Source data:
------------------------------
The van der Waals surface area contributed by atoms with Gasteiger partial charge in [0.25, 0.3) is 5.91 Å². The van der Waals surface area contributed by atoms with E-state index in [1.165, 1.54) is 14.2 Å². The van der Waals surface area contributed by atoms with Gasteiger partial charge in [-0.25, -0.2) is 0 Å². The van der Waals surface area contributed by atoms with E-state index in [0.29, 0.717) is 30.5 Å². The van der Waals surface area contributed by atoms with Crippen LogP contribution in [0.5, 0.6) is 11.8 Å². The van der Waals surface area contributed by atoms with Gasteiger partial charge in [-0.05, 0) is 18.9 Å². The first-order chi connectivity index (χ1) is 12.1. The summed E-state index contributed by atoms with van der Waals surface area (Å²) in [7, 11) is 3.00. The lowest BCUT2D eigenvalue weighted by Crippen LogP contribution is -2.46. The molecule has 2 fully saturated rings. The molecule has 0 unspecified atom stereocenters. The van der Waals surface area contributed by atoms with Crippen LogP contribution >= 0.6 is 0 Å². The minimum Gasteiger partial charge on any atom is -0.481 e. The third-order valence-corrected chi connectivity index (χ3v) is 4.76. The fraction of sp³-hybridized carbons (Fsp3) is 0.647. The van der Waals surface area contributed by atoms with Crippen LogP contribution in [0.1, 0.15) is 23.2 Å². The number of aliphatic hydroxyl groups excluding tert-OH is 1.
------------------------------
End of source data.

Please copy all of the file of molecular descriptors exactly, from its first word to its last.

The van der Waals surface area contributed by atoms with Gasteiger partial charge in [0.25, 0.3) is 5.91 Å². The van der Waals surface area contributed by atoms with E-state index in [1.165, 1.54) is 14.2 Å². The van der Waals surface area contributed by atoms with Gasteiger partial charge in [-0.25, -0.2) is 0 Å². The van der Waals surface area contributed by atoms with E-state index in [0.29, 0.717) is 30.5 Å². The van der Waals surface area contributed by atoms with Crippen LogP contribution in [0.5, 0.6) is 11.8 Å². The van der Waals surface area contributed by atoms with Gasteiger partial charge in [-0.05, 0) is 18.9 Å². The first-order chi connectivity index (χ1) is 12.1. The summed E-state index contributed by atoms with van der Waals surface area (Å²) in [7, 11) is 3.00. The lowest BCUT2D eigenvalue weighted by Crippen LogP contribution is -2.46. The molecule has 2 fully saturated rings. The molecule has 0 unspecified atom stereocenters. The van der Waals surface area contributed by atoms with Crippen LogP contribution >= 0.6 is 0 Å². The minimum Gasteiger partial charge on any atom is -0.481 e. The third-order valence-corrected chi connectivity index (χ3v) is 4.76. The fraction of sp³-hybridized carbons (Fsp3) is 0.647. The van der Waals surface area contributed by atoms with Crippen LogP contribution in [0.1, 0.15) is 23.2 Å². The number of aliphatic hydroxyl groups excluding tert-OH is 1.